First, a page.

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Articles are promoting the idea that a split of $500 Apple (AAPL) stock and $600 Google (GOOG) stock could unleash buying by individual investors. The logic is that owning 10 shares of a $500 stock is unacceptable to many, but they would happily buy if they could acquire 100 shares at $50.

However, that rationale is usually incorrect. Studies show that, on average, a stock split does nothing to a stock's valuation or performance. And that makes common sense. Split a $100 share into two $50 shares, and there is no reason why the price should suddenly rise to $51. Even if smaller investors did decide to buy because the price was lower, one large investor could offset those small trades by selling on any unwarranted bump up in the price.

Note: There is a point where the logic holds up: When the price of even one share is too high for most investors. The best example is Berkshire Hathaway's Class A shares (BRK.A) that sell near $120,000. Buffett's solution, rather than a split, was to issue Class B (BRK.B) shares that currently represent 1/1500th of an "A" share and sell at about $80.

How the DJIA could make a split rewarding

The Dow Jones Industrial Average (DJIA), with only 30 stocks, maintains its close correlation to the overall U.S. stock market through careful stock selection. Leading companies are picked to provide sizeable representation and an appropriate allocation among the important U.S. economic sectors and industries. (The 30 stocks' market capitalization equals about 1/3 of the S&P 500's total.)

Dow Jones has made alterations over the years, expanding the scope of "industrial" to include financial, consumer and technology companies. (Excluded are the transportation and utility stocks that make up the other two Dow Jones long-term indexes.)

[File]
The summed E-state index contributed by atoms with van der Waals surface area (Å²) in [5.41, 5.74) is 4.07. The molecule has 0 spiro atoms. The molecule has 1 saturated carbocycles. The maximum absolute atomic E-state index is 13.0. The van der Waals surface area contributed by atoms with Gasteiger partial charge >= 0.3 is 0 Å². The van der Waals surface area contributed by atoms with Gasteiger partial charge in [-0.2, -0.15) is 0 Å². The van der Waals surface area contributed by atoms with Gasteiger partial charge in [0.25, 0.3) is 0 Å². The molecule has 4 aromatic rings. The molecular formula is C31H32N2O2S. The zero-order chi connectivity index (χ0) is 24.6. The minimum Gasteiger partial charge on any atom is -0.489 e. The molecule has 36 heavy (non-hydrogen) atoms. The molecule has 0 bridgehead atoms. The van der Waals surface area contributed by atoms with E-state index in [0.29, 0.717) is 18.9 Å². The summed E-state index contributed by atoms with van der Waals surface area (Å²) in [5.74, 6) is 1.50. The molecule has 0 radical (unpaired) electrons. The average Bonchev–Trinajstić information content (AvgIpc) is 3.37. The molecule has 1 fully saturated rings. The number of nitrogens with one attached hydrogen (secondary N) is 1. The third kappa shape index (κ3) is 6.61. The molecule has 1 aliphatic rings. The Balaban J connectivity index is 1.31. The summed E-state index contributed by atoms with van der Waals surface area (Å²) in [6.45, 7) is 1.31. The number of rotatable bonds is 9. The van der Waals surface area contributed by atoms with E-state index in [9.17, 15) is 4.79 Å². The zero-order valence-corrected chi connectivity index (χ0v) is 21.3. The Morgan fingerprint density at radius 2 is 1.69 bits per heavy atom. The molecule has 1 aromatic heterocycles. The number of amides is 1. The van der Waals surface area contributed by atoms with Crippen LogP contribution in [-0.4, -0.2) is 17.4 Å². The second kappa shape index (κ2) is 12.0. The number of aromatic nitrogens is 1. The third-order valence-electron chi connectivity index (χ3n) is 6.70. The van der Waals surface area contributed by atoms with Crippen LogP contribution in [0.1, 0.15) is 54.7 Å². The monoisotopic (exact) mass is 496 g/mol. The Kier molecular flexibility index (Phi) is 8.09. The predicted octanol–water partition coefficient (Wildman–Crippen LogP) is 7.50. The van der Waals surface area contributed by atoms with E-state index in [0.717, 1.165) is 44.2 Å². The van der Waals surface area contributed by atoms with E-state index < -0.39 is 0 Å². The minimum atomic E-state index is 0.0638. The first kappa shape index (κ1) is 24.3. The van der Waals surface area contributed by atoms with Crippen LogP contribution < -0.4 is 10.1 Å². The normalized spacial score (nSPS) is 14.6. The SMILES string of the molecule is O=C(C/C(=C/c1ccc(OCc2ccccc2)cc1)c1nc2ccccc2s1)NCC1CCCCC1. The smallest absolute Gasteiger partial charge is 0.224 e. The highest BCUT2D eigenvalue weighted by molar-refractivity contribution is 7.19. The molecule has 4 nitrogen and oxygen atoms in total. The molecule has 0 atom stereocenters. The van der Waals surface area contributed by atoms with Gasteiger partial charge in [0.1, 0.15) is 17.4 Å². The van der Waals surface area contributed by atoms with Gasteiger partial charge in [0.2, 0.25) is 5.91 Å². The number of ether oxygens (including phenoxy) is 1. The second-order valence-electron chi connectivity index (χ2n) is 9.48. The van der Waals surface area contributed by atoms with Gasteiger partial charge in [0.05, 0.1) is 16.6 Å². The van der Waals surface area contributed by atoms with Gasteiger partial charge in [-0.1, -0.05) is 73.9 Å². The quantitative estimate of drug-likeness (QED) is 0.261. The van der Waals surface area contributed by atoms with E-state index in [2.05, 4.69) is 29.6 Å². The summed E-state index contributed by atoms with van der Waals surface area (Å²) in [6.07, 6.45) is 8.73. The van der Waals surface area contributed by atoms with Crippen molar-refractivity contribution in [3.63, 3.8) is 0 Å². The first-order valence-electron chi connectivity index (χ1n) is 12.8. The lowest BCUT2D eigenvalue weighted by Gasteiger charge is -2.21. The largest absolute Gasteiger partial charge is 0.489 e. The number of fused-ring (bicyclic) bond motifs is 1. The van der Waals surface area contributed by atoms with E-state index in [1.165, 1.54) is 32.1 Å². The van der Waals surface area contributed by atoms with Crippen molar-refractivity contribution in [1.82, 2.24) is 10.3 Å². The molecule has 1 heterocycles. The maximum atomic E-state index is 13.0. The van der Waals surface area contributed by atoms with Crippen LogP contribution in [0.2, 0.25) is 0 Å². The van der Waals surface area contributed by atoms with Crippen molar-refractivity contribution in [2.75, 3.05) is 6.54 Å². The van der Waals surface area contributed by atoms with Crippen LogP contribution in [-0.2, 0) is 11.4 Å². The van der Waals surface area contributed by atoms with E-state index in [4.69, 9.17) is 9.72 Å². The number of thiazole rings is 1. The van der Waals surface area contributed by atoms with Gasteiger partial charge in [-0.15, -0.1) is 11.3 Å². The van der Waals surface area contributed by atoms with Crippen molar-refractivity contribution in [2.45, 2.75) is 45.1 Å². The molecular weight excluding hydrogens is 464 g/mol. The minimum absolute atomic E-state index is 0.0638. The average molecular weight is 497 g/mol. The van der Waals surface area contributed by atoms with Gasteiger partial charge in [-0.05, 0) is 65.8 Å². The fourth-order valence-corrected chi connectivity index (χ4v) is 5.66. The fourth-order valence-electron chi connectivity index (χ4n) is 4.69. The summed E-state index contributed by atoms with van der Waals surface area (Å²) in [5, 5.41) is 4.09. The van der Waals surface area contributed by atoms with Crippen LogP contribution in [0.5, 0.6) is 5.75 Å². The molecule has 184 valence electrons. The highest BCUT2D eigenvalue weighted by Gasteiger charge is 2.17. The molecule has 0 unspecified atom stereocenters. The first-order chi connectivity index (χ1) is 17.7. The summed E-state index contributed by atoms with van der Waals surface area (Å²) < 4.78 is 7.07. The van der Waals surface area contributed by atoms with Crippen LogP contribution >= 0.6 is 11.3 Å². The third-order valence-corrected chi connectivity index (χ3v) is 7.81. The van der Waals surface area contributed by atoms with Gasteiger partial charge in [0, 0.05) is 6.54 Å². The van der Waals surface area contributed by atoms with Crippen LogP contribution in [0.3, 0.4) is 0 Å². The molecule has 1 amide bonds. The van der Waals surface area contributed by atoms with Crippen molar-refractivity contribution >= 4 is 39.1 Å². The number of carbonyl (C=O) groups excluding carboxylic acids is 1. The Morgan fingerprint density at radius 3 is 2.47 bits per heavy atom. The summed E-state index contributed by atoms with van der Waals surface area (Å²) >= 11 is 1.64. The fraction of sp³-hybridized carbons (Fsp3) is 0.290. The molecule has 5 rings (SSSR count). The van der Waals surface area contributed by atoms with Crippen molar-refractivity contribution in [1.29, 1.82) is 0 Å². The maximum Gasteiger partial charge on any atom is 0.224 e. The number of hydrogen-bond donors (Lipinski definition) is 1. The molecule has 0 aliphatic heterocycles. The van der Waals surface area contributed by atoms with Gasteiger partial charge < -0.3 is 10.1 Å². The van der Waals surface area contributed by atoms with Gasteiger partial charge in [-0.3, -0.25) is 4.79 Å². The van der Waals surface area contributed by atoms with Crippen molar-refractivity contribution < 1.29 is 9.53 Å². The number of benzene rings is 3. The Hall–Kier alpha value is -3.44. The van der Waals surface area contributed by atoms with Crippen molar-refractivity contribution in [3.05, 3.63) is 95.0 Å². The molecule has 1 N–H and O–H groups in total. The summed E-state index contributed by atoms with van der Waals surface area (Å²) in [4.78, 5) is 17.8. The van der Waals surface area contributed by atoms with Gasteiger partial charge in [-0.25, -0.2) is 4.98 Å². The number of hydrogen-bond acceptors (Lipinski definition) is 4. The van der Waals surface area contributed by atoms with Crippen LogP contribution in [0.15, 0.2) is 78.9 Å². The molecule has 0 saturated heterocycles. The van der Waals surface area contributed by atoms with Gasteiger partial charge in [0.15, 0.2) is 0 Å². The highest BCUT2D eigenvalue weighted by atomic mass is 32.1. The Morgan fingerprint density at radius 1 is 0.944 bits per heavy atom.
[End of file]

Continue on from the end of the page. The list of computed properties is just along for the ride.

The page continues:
Dow Jones has kept the 30 stocks reasonably "fresh," making replacements as companies change (through merger, acquisition, and company successes and failures). And this raises the frequently asked question: When will the DJIA include Apple and Google? Both are in the Standard & Poor's 500 Stock Index (S&P 500), and their market capitalizations make them significant contributors to overall performance. These large, leading technology companies are notably absent from the current DJIA tech stocks: Cisco (CSCO), Hewlett-Packard (HPQ), IBM (IBM), Intel (INTC) and Microsoft (MSFT).

The problem: Price weighting

As explained here, the problem is that Apple's and Google's share prices are too high. Because the DJIA uses price weighting, including the two stocks would unacceptably skew the index's behavior. Here's how the DJIA is currently allocated and how it would look if Apple and Google replaced, say, Cisco and Hewlett-Packard. The two would assume a ~40% weight and the technology sector would be about one-half the index. Clearly, neither weighting is appropriate.

(Click chart to expand)

DJIA tables showing price weightings

The solution: Apple and Google split their stocks

Therefore, the only way for Apple and Google will get into the DJIA is for management to split their stocks, thereby cutting the share price to an acceptable level. For example, splits of 10:1 would put their share prices into the average stock price area of $50-$60. A split of 5:1 (about $100-$120 per share) could maintain their perceived higher position, but still allow them to be added to the DJIA.

The bottom line

The DJIA's price-weighted construction means that Apple and Google, at their current prices, will not be added to the index. However, a stock split of 5:1 or greater could allow them to join the DJIA. As a result, buying of the newly added stocks by index funds could spur price rises simply from the stock splits, themselves.

While this is not reason enough to own either stock, it is a potential bonus return to holders.

Source: Apple And Google Stock Splits + DJIA = Potential Bonus Returns